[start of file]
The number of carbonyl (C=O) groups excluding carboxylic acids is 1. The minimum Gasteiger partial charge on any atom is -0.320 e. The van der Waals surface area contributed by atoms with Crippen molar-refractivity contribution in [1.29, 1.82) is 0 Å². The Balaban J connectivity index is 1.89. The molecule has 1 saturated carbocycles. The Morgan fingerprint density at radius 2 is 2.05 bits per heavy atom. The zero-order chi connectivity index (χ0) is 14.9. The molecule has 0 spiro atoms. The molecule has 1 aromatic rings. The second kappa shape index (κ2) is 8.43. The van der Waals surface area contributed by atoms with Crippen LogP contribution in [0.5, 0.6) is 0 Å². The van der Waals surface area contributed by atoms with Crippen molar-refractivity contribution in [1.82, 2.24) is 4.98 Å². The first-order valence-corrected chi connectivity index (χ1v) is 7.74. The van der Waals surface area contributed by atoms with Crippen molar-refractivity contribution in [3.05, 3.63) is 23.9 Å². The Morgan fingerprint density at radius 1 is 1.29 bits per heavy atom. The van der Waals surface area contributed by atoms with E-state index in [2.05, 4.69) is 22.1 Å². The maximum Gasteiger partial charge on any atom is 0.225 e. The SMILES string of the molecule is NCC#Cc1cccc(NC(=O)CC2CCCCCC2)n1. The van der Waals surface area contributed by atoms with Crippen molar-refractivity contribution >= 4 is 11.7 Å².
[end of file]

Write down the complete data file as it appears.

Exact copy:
The number of carbonyl (C=O) groups excluding carboxylic acids is 1. The minimum Gasteiger partial charge on any atom is -0.320 e. The van der Waals surface area contributed by atoms with Crippen molar-refractivity contribution in [1.29, 1.82) is 0 Å². The Balaban J connectivity index is 1.89. The molecule has 1 saturated carbocycles. The Morgan fingerprint density at radius 2 is 2.05 bits per heavy atom. The zero-order chi connectivity index (χ0) is 14.9. The molecule has 0 spiro atoms. The molecule has 1 aromatic rings. The second kappa shape index (κ2) is 8.43. The van der Waals surface area contributed by atoms with Crippen LogP contribution in [0.5, 0.6) is 0 Å². The van der Waals surface area contributed by atoms with Crippen molar-refractivity contribution in [1.82, 2.24) is 4.98 Å². The first-order valence-corrected chi connectivity index (χ1v) is 7.74. The van der Waals surface area contributed by atoms with Crippen molar-refractivity contribution in [3.05, 3.63) is 23.9 Å². The Morgan fingerprint density at radius 1 is 1.29 bits per heavy atom. The van der Waals surface area contributed by atoms with E-state index in [2.05, 4.69) is 22.1 Å². The maximum Gasteiger partial charge on any atom is 0.225 e. The SMILES string of the molecule is NCC#Cc1cccc(NC(=O)CC2CCCCCC2)n1. The van der Waals surface area contributed by atoms with Crippen molar-refractivity contribution >= 4 is 11.7 Å².